Dynamic transitions in the epigenome have been associated with regulated patterns of nuclear organization. The accumulating evidence that chromatin remodeling is implicated in circadian function prompted us to explore whether the clock may control nuclear architecture. We applied the 3C-derived 4C technology (Chromosome Conformation Capture on Chip) in mouse embryonic fibroblasts (MEFs) to demonstrate the presence of circadian long-range interactions, using the clock-controlled Dbp gene as bait. The circadian genomic interactions with Dbp are highly specific and are absent in MEFs whose clock is disrupted by ablation of the Bmal1 gene. We establish that the Dbp circadian interactome contains a wide variety of genes and clock-related DNA elements. These findings reveal a previously unappreciated circadian and clock-dependent shaping of the nuclear landscape.
We report a new mechanism by which human mRNAs crosstalk: an Alu element in the 3'-untranslated region (3' UTR) of one mRNA can base-pair with a partially complementary Alu element in the 3' UTR of a different mRNA thereby creating a Staufen1 (STAU1)-binding site (SBS). STAU1 binding to a 3' UTR SBS was previously shown to trigger STAU1-mediated mRNA decay (SMD) by directly recruiting the ATP-dependent RNA helicase UPF1, which is also a key factor in the mechanistically related nonsense-mediated mRNA decay (NMD) pathway. In the case of a 3' UTR SBS created via mRNA–mRNA base-pairing, we show that SMD targets both mRNAs in the duplex provided that both mRNAs are translated. If only one mRNA is translated, then it alone is targeted for SMD. We demonstrate the importance of mRNA–mRNA-triggered SMD to the processes of cell migration and invasion.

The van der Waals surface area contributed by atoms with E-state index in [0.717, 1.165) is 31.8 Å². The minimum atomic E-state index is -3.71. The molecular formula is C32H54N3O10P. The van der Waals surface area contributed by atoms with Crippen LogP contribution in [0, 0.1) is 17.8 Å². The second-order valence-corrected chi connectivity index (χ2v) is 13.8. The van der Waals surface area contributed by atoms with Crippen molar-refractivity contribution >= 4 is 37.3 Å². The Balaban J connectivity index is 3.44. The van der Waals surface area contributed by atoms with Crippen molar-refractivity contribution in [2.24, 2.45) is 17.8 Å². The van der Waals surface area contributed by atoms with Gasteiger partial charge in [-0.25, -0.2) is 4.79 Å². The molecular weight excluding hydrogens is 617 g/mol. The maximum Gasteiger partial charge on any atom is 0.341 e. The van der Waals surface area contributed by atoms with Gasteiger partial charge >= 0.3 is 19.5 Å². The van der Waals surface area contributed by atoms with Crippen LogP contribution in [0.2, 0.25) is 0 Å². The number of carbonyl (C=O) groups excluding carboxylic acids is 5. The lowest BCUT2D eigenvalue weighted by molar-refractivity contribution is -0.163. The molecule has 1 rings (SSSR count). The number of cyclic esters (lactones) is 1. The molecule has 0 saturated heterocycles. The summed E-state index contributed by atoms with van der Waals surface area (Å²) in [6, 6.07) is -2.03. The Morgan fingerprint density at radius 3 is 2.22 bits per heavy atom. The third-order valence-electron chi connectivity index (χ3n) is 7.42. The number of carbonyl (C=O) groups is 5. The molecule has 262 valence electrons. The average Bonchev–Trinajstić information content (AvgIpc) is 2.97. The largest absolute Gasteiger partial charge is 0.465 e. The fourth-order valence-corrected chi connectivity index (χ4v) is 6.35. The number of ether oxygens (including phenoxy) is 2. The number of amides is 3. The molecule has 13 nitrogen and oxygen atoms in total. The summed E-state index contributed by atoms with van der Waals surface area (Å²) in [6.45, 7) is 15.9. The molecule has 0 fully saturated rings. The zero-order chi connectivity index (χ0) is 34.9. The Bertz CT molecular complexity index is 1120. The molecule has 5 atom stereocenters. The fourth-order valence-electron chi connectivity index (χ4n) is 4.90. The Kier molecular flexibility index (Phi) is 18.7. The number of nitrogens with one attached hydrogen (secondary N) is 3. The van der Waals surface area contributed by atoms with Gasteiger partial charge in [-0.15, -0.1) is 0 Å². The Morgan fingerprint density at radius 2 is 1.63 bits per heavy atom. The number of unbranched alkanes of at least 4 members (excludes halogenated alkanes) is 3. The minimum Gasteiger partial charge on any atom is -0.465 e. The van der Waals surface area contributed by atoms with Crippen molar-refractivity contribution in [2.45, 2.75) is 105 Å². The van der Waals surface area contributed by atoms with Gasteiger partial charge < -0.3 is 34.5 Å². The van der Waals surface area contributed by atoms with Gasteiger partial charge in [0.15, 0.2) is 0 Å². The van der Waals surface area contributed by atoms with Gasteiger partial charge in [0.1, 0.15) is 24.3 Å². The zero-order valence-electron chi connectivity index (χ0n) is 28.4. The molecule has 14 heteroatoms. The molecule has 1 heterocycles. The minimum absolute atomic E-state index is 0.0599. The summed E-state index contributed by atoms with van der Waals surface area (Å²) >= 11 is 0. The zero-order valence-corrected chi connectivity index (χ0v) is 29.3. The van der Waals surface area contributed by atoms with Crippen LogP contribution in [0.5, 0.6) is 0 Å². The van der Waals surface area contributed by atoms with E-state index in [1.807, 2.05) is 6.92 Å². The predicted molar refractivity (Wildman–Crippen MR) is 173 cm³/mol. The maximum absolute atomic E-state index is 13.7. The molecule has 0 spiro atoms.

Individual microRNAs (miRNAs) can target hundreds of messenger RNAs forming networks of presumably cooperating genes. To test this presumption, we functionally screened miRNAs and their targets in the context of de-differentiation of mouse fibroblasts to induced pluripotent stem cells (iPSCs). Along with the miR-302/miR-294 family, the miR-181 family arose as a novel enhancer of the initiation phase of reprogramming. Endogenous miR-181 miRNAs were transiently elevated with introduction of Oct4, Sox2, and Klf4 (OSK), and their inhibition diminished iPSC colony formation. We tested the functional contribution of 114 individual targets of the two families, revealing twenty-five genes that normally suppress initiation. Co-inhibition of targets cooperatively promoted both the frequency and kinetics of OSK reprogramming. These data establish two of the largest functionally defined networks of miRNA-mRNA interactions, elucidating novel relationships among genes that act together to suppress early stages of reprogramming.